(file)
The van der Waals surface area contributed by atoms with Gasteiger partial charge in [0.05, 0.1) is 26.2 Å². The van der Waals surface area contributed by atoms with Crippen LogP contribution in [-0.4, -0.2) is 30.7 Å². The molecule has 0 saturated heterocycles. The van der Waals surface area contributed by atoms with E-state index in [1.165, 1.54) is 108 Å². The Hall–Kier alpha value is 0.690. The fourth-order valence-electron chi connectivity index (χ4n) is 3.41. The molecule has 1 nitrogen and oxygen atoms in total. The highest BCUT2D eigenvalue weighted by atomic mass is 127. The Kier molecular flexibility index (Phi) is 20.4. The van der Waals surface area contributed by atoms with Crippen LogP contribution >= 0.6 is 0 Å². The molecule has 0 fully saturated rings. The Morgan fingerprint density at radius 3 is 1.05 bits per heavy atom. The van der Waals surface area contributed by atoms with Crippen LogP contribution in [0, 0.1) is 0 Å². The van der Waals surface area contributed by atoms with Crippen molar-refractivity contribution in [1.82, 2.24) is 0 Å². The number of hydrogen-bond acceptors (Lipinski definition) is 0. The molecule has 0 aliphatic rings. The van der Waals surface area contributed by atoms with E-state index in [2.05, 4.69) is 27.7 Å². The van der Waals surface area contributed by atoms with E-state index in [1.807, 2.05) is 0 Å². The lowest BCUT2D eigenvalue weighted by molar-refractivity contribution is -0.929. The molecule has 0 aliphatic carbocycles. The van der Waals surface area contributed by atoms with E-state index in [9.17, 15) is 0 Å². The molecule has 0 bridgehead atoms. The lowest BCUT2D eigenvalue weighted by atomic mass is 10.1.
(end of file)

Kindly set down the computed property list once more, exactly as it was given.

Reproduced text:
The van der Waals surface area contributed by atoms with Gasteiger partial charge in [0.05, 0.1) is 26.2 Å². The van der Waals surface area contributed by atoms with Crippen LogP contribution in [-0.4, -0.2) is 30.7 Å². The molecule has 0 saturated heterocycles. The van der Waals surface area contributed by atoms with E-state index in [1.165, 1.54) is 108 Å². The Hall–Kier alpha value is 0.690. The fourth-order valence-electron chi connectivity index (χ4n) is 3.41. The molecule has 1 nitrogen and oxygen atoms in total. The highest BCUT2D eigenvalue weighted by atomic mass is 127. The Kier molecular flexibility index (Phi) is 20.4. The van der Waals surface area contributed by atoms with Crippen LogP contribution >= 0.6 is 0 Å². The molecule has 0 fully saturated rings. The Morgan fingerprint density at radius 3 is 1.05 bits per heavy atom. The van der Waals surface area contributed by atoms with Crippen LogP contribution in [0, 0.1) is 0 Å². The van der Waals surface area contributed by atoms with Crippen molar-refractivity contribution in [1.82, 2.24) is 0 Å². The number of hydrogen-bond acceptors (Lipinski definition) is 0. The molecule has 0 aliphatic rings. The van der Waals surface area contributed by atoms with E-state index in [2.05, 4.69) is 27.7 Å². The van der Waals surface area contributed by atoms with E-state index in [1.807, 2.05) is 0 Å². The lowest BCUT2D eigenvalue weighted by molar-refractivity contribution is -0.929. The molecule has 0 aliphatic carbocycles. The van der Waals surface area contributed by atoms with E-state index in [9.17, 15) is 0 Å². The molecule has 0 bridgehead atoms. The lowest BCUT2D eigenvalue weighted by atomic mass is 10.1.